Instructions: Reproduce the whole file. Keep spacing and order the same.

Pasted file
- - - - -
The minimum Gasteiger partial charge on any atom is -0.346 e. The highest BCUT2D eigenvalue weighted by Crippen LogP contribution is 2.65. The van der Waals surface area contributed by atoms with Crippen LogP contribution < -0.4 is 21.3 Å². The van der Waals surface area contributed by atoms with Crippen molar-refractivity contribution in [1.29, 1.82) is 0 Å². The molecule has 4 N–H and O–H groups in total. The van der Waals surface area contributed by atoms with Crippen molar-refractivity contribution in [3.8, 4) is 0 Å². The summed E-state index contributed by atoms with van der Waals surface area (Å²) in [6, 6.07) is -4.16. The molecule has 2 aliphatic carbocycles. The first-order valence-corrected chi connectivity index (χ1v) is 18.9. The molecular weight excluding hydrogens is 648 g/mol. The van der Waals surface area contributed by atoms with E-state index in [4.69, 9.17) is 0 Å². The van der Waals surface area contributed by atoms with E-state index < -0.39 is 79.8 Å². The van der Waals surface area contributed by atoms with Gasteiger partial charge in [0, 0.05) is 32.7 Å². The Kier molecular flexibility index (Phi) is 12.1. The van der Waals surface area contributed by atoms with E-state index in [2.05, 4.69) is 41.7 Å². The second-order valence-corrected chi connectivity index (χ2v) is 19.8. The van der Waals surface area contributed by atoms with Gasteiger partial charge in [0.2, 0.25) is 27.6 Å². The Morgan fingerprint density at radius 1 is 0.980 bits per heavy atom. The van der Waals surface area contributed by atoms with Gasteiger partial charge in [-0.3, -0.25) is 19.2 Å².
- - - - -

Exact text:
The minimum Gasteiger partial charge on any atom is -0.346 e. The highest BCUT2D eigenvalue weighted by Crippen LogP contribution is 2.65. The van der Waals surface area contributed by atoms with Crippen LogP contribution < -0.4 is 21.3 Å². The van der Waals surface area contributed by atoms with Crippen molar-refractivity contribution in [1.29, 1.82) is 0 Å². The molecule has 4 N–H and O–H groups in total. The van der Waals surface area contributed by atoms with Crippen molar-refractivity contribution in [3.8, 4) is 0 Å². The summed E-state index contributed by atoms with van der Waals surface area (Å²) in [6, 6.07) is -4.16. The molecule has 2 aliphatic carbocycles. The first-order valence-corrected chi connectivity index (χ1v) is 18.9. The molecular weight excluding hydrogens is 648 g/mol. The van der Waals surface area contributed by atoms with E-state index in [4.69, 9.17) is 0 Å². The van der Waals surface area contributed by atoms with E-state index < -0.39 is 79.8 Å². The van der Waals surface area contributed by atoms with Gasteiger partial charge in [0, 0.05) is 32.7 Å². The Kier molecular flexibility index (Phi) is 12.1. The van der Waals surface area contributed by atoms with E-state index in [2.05, 4.69) is 41.7 Å². The second-order valence-corrected chi connectivity index (χ2v) is 19.8. The van der Waals surface area contributed by atoms with Gasteiger partial charge in [0.2, 0.25) is 27.6 Å². The Morgan fingerprint density at radius 1 is 0.980 bits per heavy atom. The van der Waals surface area contributed by atoms with Gasteiger partial charge in [-0.3, -0.25) is 19.2 Å².